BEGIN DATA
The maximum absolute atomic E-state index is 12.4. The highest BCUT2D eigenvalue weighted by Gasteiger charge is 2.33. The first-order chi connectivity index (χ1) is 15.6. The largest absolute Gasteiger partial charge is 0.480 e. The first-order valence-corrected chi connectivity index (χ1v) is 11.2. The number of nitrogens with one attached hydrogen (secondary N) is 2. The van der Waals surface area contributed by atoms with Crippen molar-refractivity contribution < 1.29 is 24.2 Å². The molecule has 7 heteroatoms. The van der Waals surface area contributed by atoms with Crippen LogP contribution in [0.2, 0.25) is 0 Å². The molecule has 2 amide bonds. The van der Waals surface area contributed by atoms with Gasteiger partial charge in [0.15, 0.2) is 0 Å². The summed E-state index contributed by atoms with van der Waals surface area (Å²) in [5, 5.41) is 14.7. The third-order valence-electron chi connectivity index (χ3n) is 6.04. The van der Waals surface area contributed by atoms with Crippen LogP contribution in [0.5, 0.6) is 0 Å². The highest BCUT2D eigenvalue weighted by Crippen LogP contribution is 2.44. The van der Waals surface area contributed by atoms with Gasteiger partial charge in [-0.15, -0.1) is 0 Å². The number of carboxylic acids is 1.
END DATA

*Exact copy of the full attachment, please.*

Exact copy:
The maximum absolute atomic E-state index is 12.4. The highest BCUT2D eigenvalue weighted by Gasteiger charge is 2.33. The first-order chi connectivity index (χ1) is 15.6. The largest absolute Gasteiger partial charge is 0.480 e. The first-order valence-corrected chi connectivity index (χ1v) is 11.2. The number of nitrogens with one attached hydrogen (secondary N) is 2. The van der Waals surface area contributed by atoms with Crippen molar-refractivity contribution < 1.29 is 24.2 Å². The molecule has 7 heteroatoms. The van der Waals surface area contributed by atoms with Crippen LogP contribution in [0.2, 0.25) is 0 Å². The molecule has 2 amide bonds. The van der Waals surface area contributed by atoms with Gasteiger partial charge in [0.15, 0.2) is 0 Å². The summed E-state index contributed by atoms with van der Waals surface area (Å²) in [5, 5.41) is 14.7. The third-order valence-electron chi connectivity index (χ3n) is 6.04. The van der Waals surface area contributed by atoms with Crippen LogP contribution in [0.5, 0.6) is 0 Å². The highest BCUT2D eigenvalue weighted by Crippen LogP contribution is 2.44. The van der Waals surface area contributed by atoms with Gasteiger partial charge in [-0.15, -0.1) is 0 Å². The number of carboxylic acids is 1.